The Bernese periacetabular osteotomy for treatment
of adult hip dysplasia
Todd O. McKinley
Published online: 20 July 2010
Adult hip dysplasia (AHD) results in a hip joint that has a
suboptimal mechanical articulation secondary to deficient
or malaligned acetabular cartilage. Acetabular deficiency
and malalignment result in an abnormal force transfer
across the hip joint leading to pathologically elevated
cartilage stresses [1, 2]. Pathological cartilage stresses
accumulate over time affecting cartilage metabolism .
The normal anabolic/catabolic metabolic balance that
maintains healthy cartilage is uncoupled with increases in
catabolic enzymes. Production of proinflammatory
enzymes is increased. These metabolic and inflammatory
changes lead to joint pain and localized cartilage degener-
ation. Localized cartilage loss magnifies abnormal stress
transfer, establishing a pathomechanical cascade that leads
to further cartilage loss. A vicious cycle of cartilage loss
leading to increased stress in remaining cartilage, in turn
leading to further cartilage loss, and eventually ending in
joint-wide destruction of cartilage and endstage arthritis.
AHD is the most common cause of acetabular deficiency
and malalignment in adults, but other causes such as
acetabular retroversion, Perthes disease, and trauma, can
result in similar pathological anatomy.
Regardless of the etiology, the inciting event for the
pathomechanical cascade leading to hip joint arthritis is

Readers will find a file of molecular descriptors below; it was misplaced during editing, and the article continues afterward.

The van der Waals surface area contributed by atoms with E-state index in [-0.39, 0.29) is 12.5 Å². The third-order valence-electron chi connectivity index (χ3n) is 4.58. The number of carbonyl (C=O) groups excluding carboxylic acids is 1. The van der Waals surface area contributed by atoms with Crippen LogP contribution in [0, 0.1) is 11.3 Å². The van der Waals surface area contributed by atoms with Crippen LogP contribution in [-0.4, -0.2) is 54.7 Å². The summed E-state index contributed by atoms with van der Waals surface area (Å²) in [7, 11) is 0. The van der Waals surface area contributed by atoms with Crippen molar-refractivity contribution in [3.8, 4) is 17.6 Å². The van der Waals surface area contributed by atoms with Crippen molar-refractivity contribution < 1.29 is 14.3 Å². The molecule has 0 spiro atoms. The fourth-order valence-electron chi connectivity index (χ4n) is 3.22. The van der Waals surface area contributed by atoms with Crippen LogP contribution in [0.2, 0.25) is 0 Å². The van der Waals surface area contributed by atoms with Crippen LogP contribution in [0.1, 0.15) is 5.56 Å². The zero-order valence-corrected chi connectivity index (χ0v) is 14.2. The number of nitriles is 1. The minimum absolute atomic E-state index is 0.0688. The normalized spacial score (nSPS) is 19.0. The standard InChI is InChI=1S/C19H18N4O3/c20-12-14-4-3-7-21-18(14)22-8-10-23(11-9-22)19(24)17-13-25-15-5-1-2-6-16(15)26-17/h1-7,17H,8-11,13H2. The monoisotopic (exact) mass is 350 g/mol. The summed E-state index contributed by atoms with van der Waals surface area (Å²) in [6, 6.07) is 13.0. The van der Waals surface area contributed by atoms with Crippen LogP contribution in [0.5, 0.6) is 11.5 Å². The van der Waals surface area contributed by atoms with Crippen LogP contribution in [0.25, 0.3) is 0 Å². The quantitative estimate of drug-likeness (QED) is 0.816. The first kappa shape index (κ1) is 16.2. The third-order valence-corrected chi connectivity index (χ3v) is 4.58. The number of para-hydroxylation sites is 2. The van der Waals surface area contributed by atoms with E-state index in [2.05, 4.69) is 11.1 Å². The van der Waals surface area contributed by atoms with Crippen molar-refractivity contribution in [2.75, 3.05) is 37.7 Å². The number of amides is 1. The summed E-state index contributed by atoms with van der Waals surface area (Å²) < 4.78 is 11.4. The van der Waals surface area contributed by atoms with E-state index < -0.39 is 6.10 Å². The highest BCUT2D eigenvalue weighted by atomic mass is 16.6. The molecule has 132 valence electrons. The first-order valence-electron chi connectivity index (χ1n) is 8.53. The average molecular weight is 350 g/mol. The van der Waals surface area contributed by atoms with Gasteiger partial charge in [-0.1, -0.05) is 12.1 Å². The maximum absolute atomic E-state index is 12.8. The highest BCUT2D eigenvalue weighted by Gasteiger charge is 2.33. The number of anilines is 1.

abnormal stress transfer secondary to acetabular deficiency,
acetabular malalignment, or a combination of the two
factors. As AHD is the most common cause, this article will
focus on surgical correction of the acetabulum in AHD.
Typically, AHD is characterized by a shallow acetabulum
that does not fully cover the femoral head. There is lateral,
anterior, and posterior deficiency in coverage . Further-
more, the deficient acetabulum can be malaligned, typically
with excessive retroversion . The acetabular deficiency
and malalignment are unique to each patient, and need to be
meticulously scrutinized to determine optimal treatment.
Plain radiography in concert with advanced imaging
techniques including computerized tomography and mag-
netic resonance imaging afford the treating surgeon the
necessary information to understand the deformity.
The goal of surgery to treat AHD is to realign the
acetabulum into its optimal mechanical position. It is
important to recognize that acetabular realignment surgery
does not produce a normal acetabulum. This surgery
reorients the position of an abnormally shallow acetabulum
in an attempt to optimize stress transfer across the joint.
Surgeons have devised multiple operations to realign the
acetabulum. Previous acetabular osteotomies involved
cutting medial to the acetabulum through the superior
ramus, inferior to the acetabulum through the ischium, and
finally above the acetabulum into the greater sciatic notch.
These operations completely mobilized the acetabulum, but
they destabilized the pelvic ring by completely dividing the
posterior column from the pelvis. Prolonged recoveries and
nonunions led to the development of posterior column-
sparing osteotomies. These operations evolved to achieve
acetabular mobility to allow reorientation, but to do so
without destabilizing the pelvis. The Bernese periacetabular
osteotomy (PAO) as originally described by Reinhold Ganz
(this operation is often referred to as a “Ganz procedure”)
has become the most widely used posterior-column-sparing
acetabular osteotomy .
The mechanical goal of acetabular reorientation is to
decrease articular surface contact stresses by increasing the
contact area in affected hips [1, 2, 6]. Several investigators
T. O. McKinley (*)
Department of Orthopaedics and Rehabilitation,
University of Iowa Hospital,
200 Hawkins Drive,
Iowa, IA 52242, USA
Skeletal Radiol (2010) 39:1057–1059